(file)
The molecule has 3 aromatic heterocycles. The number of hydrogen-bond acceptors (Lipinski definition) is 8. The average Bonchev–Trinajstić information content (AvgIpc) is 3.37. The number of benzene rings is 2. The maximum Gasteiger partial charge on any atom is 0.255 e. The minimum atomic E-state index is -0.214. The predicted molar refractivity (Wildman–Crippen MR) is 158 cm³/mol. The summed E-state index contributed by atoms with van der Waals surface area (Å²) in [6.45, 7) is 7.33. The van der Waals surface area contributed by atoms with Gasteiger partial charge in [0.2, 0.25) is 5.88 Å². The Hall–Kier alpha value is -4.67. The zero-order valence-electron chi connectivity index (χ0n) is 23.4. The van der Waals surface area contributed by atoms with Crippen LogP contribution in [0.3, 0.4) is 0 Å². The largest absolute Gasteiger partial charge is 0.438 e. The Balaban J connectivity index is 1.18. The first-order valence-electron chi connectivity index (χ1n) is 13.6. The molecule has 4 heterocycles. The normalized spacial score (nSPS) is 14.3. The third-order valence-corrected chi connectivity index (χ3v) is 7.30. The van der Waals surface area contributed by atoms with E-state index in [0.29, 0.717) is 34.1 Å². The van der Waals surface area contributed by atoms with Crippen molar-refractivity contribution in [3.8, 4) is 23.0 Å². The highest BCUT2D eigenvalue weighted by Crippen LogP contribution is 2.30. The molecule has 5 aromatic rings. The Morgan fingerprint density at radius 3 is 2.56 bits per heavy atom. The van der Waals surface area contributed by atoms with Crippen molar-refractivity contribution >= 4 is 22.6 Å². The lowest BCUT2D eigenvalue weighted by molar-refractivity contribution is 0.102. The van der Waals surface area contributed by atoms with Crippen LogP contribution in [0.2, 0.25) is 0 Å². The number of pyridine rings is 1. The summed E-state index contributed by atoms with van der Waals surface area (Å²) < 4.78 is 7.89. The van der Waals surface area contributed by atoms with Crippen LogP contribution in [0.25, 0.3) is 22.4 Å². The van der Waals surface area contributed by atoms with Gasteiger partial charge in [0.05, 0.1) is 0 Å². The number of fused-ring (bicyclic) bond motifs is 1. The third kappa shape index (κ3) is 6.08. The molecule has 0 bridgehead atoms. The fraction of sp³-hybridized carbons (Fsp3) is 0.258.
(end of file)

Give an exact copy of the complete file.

The molecule has 3 aromatic heterocycles. The number of hydrogen-bond acceptors (Lipinski definition) is 8. The average Bonchev–Trinajstić information content (AvgIpc) is 3.37. The number of benzene rings is 2. The maximum Gasteiger partial charge on any atom is 0.255 e. The minimum atomic E-state index is -0.214. The predicted molar refractivity (Wildman–Crippen MR) is 158 cm³/mol. The summed E-state index contributed by atoms with van der Waals surface area (Å²) in [6.45, 7) is 7.33. The van der Waals surface area contributed by atoms with Gasteiger partial charge in [0.2, 0.25) is 5.88 Å². The Hall–Kier alpha value is -4.67. The zero-order valence-electron chi connectivity index (χ0n) is 23.4. The van der Waals surface area contributed by atoms with Crippen LogP contribution in [0.3, 0.4) is 0 Å². The largest absolute Gasteiger partial charge is 0.438 e. The Balaban J connectivity index is 1.18. The first-order valence-electron chi connectivity index (χ1n) is 13.6. The molecule has 4 heterocycles. The normalized spacial score (nSPS) is 14.3. The third-order valence-corrected chi connectivity index (χ3v) is 7.30. The van der Waals surface area contributed by atoms with E-state index in [0.29, 0.717) is 34.1 Å². The van der Waals surface area contributed by atoms with Crippen molar-refractivity contribution in [3.8, 4) is 23.0 Å². The highest BCUT2D eigenvalue weighted by Crippen LogP contribution is 2.30. The molecule has 5 aromatic rings. The Morgan fingerprint density at radius 3 is 2.56 bits per heavy atom. The van der Waals surface area contributed by atoms with Crippen molar-refractivity contribution >= 4 is 22.6 Å². The lowest BCUT2D eigenvalue weighted by molar-refractivity contribution is 0.102. The van der Waals surface area contributed by atoms with Crippen LogP contribution in [0.2, 0.25) is 0 Å². The number of pyridine rings is 1. The summed E-state index contributed by atoms with van der Waals surface area (Å²) < 4.78 is 7.89. The van der Waals surface area contributed by atoms with Crippen LogP contribution in [0.25, 0.3) is 22.4 Å². The van der Waals surface area contributed by atoms with Gasteiger partial charge in [0.05, 0.1) is 0 Å². The number of fused-ring (bicyclic) bond motifs is 1. The third kappa shape index (κ3) is 6.08. The molecule has 0 bridgehead atoms. The fraction of sp³-hybridized carbons (Fsp3) is 0.258.